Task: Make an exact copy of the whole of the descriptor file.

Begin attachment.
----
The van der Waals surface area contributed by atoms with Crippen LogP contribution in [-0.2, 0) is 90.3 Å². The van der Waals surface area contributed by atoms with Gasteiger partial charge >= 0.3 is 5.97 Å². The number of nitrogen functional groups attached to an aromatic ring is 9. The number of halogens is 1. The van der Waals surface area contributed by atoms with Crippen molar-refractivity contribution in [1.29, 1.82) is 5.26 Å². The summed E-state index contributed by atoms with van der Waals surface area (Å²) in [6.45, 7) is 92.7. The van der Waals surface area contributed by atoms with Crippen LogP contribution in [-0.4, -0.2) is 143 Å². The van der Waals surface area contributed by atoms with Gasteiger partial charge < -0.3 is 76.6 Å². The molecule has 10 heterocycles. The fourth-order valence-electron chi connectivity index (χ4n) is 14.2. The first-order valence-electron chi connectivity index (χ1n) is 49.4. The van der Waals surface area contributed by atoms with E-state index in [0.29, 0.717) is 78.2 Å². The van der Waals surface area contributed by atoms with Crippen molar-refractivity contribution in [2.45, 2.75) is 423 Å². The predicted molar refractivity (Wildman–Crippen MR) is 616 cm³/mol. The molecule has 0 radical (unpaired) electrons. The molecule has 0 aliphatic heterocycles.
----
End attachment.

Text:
The van der Waals surface area contributed by atoms with Crippen LogP contribution in [-0.2, 0) is 90.3 Å². The van der Waals surface area contributed by atoms with Gasteiger partial charge >= 0.3 is 5.97 Å². The number of nitrogen functional groups attached to an aromatic ring is 9. The number of halogens is 1. The van der Waals surface area contributed by atoms with Crippen molar-refractivity contribution in [1.29, 1.82) is 5.26 Å². The summed E-state index contributed by atoms with van der Waals surface area (Å²) in [6.45, 7) is 92.7. The van der Waals surface area contributed by atoms with Crippen LogP contribution in [-0.4, -0.2) is 143 Å². The van der Waals surface area contributed by atoms with Gasteiger partial charge < -0.3 is 76.6 Å². The molecule has 10 heterocycles. The fourth-order valence-electron chi connectivity index (χ4n) is 14.2. The first-order valence-electron chi connectivity index (χ1n) is 49.4. The van der Waals surface area contributed by atoms with E-state index in [0.29, 0.717) is 78.2 Å². The van der Waals surface area contributed by atoms with Crippen molar-refractivity contribution in [2.45, 2.75) is 423 Å². The predicted molar refractivity (Wildman–Crippen MR) is 616 cm³/mol. The molecule has 0 radical (unpaired) electrons. The molecule has 0 aliphatic heterocycles.